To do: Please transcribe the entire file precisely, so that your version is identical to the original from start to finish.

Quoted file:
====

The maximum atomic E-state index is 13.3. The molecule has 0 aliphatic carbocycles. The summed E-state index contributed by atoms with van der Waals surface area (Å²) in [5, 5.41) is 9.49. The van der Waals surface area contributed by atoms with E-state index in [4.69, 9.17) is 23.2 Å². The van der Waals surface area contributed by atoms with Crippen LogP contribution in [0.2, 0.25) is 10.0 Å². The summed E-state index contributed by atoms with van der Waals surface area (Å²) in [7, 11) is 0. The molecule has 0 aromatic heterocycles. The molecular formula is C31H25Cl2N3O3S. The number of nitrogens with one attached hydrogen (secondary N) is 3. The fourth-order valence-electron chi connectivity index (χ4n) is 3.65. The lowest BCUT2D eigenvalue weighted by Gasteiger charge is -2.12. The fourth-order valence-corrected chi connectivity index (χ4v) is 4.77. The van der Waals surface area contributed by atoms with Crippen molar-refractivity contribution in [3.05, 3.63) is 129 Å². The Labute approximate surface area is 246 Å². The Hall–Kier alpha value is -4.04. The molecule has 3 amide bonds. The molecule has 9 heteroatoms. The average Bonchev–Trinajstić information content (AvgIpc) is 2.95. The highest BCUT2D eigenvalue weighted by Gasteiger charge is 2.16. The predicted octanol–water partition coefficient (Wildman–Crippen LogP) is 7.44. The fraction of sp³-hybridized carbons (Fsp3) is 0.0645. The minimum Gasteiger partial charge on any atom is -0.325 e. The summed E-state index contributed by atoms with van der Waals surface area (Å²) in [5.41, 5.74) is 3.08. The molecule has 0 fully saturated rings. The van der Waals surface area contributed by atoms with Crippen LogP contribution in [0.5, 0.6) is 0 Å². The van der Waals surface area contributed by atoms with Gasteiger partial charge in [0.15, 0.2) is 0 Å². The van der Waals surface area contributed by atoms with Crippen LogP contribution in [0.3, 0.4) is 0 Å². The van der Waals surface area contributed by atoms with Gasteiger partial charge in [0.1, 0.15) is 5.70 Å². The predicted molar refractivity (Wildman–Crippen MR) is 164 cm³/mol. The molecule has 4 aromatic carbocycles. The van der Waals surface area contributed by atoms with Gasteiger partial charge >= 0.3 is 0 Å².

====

The maximum atomic E-state index is 13.3. The molecule has 0 aliphatic carbocycles. The summed E-state index contributed by atoms with van der Waals surface area (Å²) in [5, 5.41) is 9.49. The van der Waals surface area contributed by atoms with E-state index in [4.69, 9.17) is 23.2 Å². The van der Waals surface area contributed by atoms with Crippen LogP contribution in [0.2, 0.25) is 10.0 Å². The summed E-state index contributed by atoms with van der Waals surface area (Å²) in [7, 11) is 0. The molecule has 0 aromatic heterocycles. The molecular formula is C31H25Cl2N3O3S. The number of nitrogens with one attached hydrogen (secondary N) is 3. The fourth-order valence-electron chi connectivity index (χ4n) is 3.65. The lowest BCUT2D eigenvalue weighted by Gasteiger charge is -2.12. The fourth-order valence-corrected chi connectivity index (χ4v) is 4.77. The van der Waals surface area contributed by atoms with Crippen molar-refractivity contribution in [3.05, 3.63) is 129 Å². The Labute approximate surface area is 246 Å². The Hall–Kier alpha value is -4.04. The molecule has 3 amide bonds. The molecule has 9 heteroatoms. The average Bonchev–Trinajstić information content (AvgIpc) is 2.95. The highest BCUT2D eigenvalue weighted by Gasteiger charge is 2.16. The predicted octanol–water partition coefficient (Wildman–Crippen LogP) is 7.44. The fraction of sp³-hybridized carbons (Fsp3) is 0.0645. The minimum Gasteiger partial charge on any atom is -0.325 e. The summed E-state index contributed by atoms with van der Waals surface area (Å²) in [5.41, 5.74) is 3.08. The molecule has 0 fully saturated rings. The van der Waals surface area contributed by atoms with Crippen LogP contribution in [0.5, 0.6) is 0 Å². The van der Waals surface area contributed by atoms with Gasteiger partial charge in [0.15, 0.2) is 0 Å². The van der Waals surface area contributed by atoms with Crippen LogP contribution in [0.3, 0.4) is 0 Å². The van der Waals surface area contributed by atoms with Gasteiger partial charge in [0.1, 0.15) is 5.70 Å². The predicted molar refractivity (Wildman–Crippen MR) is 164 cm³/mol. The molecule has 4 aromatic carbocycles. The van der Waals surface area contributed by atoms with Gasteiger partial charge >= 0.3 is 0 Å².